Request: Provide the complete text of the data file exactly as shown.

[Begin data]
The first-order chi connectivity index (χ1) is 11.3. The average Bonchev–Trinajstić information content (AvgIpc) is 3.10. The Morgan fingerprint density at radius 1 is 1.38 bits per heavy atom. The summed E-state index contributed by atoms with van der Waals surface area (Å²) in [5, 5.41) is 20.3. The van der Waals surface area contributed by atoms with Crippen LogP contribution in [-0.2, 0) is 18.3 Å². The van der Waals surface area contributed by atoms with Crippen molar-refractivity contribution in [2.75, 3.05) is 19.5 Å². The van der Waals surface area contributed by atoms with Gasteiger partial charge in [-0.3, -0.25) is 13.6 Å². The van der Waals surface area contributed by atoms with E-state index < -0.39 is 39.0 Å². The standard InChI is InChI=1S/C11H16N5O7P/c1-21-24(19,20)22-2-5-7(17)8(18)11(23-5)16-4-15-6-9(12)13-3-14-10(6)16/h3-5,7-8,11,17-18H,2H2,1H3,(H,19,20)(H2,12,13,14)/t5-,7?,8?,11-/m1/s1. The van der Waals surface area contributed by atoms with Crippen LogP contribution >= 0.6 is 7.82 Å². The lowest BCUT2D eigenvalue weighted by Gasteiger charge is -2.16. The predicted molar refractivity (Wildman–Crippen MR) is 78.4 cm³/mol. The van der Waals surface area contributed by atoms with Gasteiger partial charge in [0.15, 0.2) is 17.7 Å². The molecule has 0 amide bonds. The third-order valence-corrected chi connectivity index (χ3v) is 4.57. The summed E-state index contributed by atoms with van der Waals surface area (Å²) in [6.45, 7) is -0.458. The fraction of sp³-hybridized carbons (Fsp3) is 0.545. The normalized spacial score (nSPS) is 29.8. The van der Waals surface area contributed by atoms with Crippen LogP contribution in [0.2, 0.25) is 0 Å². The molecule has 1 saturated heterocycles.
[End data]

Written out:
The first-order chi connectivity index (χ1) is 11.3. The average Bonchev–Trinajstić information content (AvgIpc) is 3.10. The Morgan fingerprint density at radius 1 is 1.38 bits per heavy atom. The summed E-state index contributed by atoms with van der Waals surface area (Å²) in [5, 5.41) is 20.3. The van der Waals surface area contributed by atoms with Crippen LogP contribution in [-0.2, 0) is 18.3 Å². The van der Waals surface area contributed by atoms with Crippen molar-refractivity contribution in [2.75, 3.05) is 19.5 Å². The van der Waals surface area contributed by atoms with Gasteiger partial charge in [-0.3, -0.25) is 13.6 Å². The van der Waals surface area contributed by atoms with E-state index < -0.39 is 39.0 Å². The standard InChI is InChI=1S/C11H16N5O7P/c1-21-24(19,20)22-2-5-7(17)8(18)11(23-5)16-4-15-6-9(12)13-3-14-10(6)16/h3-5,7-8,11,17-18H,2H2,1H3,(H,19,20)(H2,12,13,14)/t5-,7?,8?,11-/m1/s1. The van der Waals surface area contributed by atoms with Crippen LogP contribution >= 0.6 is 7.82 Å². The lowest BCUT2D eigenvalue weighted by Gasteiger charge is -2.16. The predicted molar refractivity (Wildman–Crippen MR) is 78.4 cm³/mol. The van der Waals surface area contributed by atoms with Gasteiger partial charge in [0.15, 0.2) is 17.7 Å². The molecule has 0 amide bonds. The third-order valence-corrected chi connectivity index (χ3v) is 4.57. The summed E-state index contributed by atoms with van der Waals surface area (Å²) in [6.45, 7) is -0.458. The fraction of sp³-hybridized carbons (Fsp3) is 0.545. The normalized spacial score (nSPS) is 29.8. The van der Waals surface area contributed by atoms with Crippen LogP contribution in [0.2, 0.25) is 0 Å². The molecule has 1 saturated heterocycles.